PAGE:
Compared to more mature technologies, it promises to have lower costs, since it does not require rare metals and could potentially be more durable– lower material requirements – due to solid electrolyte/less corrosive electrolyte. The use of a solid electrolyte simplifies liquid separation.
However, anion exchange membranes still need to improve in stability and ionic conductivity before they are a real alternative to other alkaline water electrolysis processes
The variety of characteristics offered by different electrolyser technologies, along with their cost and state of maturity, can clearly make it hard to choose the right model for a given project. This is even more the case when overall system design is considered.
Pressurised alkaline water electrolysis and PEM are sought after for renewably powered projects because of their dynamic response, while other system setups where there is only limited variability in the power generation might be more favourable for atmospheric alkaline technology.
In other projects, having a system that produces pressurised hydrogen could also be advantageous since the gas needs to be stored and moved under pressure anyway. Pressurising the gas uses energy, which adds to the cost of green hydrogen produced by traditional alkaline electrolysers versus pressurised alkaline electrolysis and PEM.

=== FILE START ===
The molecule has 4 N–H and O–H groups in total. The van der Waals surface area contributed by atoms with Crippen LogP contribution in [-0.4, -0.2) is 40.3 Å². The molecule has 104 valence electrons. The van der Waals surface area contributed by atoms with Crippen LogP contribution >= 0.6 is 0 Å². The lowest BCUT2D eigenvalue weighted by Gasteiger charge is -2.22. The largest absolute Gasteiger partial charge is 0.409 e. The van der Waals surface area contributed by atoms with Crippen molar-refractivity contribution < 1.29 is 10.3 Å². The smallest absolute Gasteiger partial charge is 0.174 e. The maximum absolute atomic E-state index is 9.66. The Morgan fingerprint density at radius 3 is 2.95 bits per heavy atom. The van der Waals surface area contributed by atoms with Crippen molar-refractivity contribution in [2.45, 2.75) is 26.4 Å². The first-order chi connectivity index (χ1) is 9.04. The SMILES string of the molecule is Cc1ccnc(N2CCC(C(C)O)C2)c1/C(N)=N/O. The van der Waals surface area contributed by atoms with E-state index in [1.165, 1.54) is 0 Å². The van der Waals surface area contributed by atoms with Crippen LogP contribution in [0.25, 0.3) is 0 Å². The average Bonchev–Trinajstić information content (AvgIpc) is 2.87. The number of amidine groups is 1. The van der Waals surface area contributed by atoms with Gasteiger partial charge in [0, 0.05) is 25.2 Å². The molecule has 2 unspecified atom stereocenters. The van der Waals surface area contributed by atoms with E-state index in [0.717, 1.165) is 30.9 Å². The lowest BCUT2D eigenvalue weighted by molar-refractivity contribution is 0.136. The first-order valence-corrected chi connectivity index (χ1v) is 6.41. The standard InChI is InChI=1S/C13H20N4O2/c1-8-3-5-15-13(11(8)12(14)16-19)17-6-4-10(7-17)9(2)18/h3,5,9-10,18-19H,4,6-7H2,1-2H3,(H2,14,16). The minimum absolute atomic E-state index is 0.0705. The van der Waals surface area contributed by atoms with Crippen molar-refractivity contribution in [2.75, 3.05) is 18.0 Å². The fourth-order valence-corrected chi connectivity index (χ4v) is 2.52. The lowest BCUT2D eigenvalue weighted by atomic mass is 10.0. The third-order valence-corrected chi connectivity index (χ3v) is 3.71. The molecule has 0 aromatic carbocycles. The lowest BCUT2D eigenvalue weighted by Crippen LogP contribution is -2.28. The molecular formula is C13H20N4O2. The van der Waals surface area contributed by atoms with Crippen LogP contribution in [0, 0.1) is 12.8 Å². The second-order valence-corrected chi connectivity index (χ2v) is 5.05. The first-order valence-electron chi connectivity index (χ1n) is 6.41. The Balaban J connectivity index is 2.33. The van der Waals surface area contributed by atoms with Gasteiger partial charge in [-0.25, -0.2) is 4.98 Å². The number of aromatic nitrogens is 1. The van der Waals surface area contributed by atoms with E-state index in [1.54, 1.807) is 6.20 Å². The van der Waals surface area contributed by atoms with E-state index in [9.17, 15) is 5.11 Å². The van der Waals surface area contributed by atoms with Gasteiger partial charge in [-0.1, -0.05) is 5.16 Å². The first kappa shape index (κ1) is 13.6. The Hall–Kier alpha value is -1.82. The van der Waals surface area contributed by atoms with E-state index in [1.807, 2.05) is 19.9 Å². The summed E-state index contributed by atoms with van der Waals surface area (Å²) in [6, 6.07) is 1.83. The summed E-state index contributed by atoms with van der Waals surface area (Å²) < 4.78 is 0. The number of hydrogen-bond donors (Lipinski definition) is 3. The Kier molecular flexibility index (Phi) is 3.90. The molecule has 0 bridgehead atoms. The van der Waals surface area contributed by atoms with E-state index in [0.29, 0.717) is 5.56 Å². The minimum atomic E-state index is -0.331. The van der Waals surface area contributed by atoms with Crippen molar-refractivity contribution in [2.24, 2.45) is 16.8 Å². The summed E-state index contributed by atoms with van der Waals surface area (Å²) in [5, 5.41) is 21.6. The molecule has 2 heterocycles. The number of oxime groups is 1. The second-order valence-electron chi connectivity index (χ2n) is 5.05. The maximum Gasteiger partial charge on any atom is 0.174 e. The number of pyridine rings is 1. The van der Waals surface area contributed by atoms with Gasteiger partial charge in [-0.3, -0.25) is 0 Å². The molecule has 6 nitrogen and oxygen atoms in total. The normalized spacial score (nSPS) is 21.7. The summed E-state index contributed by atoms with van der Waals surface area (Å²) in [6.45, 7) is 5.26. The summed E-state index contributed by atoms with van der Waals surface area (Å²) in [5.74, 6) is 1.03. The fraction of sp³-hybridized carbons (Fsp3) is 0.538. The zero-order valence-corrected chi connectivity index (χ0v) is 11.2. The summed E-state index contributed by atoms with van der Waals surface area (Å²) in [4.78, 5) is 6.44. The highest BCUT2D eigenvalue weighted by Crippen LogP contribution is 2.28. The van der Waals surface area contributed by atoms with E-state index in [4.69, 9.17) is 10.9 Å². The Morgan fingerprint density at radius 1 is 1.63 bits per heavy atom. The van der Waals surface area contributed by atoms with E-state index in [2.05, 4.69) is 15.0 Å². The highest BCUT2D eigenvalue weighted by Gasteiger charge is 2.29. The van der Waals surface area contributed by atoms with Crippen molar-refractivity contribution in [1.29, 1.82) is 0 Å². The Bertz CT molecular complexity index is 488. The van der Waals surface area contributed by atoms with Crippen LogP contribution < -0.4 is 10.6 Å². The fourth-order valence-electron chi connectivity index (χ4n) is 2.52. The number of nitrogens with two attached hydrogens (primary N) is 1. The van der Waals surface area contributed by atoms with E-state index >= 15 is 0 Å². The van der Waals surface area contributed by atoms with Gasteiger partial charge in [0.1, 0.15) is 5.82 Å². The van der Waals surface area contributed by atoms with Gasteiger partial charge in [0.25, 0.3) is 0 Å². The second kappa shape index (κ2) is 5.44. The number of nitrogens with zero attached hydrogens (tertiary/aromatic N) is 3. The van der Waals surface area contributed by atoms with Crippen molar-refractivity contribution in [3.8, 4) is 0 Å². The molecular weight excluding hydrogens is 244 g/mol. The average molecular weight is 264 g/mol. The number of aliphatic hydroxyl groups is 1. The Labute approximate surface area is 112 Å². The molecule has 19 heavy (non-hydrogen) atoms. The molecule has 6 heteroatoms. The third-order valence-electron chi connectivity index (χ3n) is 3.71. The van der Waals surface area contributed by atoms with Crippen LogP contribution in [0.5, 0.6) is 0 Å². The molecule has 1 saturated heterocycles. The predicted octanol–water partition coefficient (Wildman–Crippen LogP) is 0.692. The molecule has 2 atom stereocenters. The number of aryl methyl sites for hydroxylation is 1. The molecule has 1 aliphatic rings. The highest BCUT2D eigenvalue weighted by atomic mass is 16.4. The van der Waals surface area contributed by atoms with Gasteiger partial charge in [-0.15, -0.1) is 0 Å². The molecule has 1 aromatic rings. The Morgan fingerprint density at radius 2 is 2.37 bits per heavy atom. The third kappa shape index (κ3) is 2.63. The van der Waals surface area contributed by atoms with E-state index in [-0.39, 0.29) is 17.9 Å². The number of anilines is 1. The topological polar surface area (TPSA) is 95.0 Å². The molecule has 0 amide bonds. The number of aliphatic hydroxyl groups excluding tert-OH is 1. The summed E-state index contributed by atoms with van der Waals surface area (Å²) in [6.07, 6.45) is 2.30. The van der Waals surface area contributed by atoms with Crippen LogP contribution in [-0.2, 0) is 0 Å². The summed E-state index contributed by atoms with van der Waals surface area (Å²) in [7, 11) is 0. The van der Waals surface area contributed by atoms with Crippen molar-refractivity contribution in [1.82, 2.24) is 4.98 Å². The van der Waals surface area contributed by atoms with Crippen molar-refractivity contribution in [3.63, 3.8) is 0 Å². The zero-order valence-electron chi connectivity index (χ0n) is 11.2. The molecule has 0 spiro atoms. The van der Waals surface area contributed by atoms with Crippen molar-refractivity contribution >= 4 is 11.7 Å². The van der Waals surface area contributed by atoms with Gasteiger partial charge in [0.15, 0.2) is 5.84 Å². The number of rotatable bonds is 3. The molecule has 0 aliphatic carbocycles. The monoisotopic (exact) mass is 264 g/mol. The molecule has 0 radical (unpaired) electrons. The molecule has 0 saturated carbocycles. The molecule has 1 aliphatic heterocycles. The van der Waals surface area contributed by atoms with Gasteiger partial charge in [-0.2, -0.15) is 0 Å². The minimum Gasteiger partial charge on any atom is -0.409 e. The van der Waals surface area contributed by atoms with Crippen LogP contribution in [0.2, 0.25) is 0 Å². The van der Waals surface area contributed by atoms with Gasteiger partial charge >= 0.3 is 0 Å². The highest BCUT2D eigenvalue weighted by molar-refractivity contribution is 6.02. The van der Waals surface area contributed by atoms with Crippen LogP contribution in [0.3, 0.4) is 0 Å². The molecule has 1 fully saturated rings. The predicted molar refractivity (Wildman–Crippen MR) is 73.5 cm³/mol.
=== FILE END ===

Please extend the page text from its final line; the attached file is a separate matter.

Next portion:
Meanwhile, pressurised alkaline systems combine the best of traditional alkaline and PEM systems, working with renewables without PEM’s high cost and rare metals requirements. The reality is that the best electrolyser for your project will very much depend on the nature of your specifications and requirements—and the electrolyser is just one of several factors affecting plant economics.
This is why it is important for developers to speak to electrolyser manufacturers and learn about the options before making a choice. The range of electrolyser technologies may seem confusing at first, but it means there is more something for everyone.
As green hydrogen production takes off, demand for electrolysers of all shapes and sizes is set to soar—so it is good news that there are plenty of options for project developers to choose from. •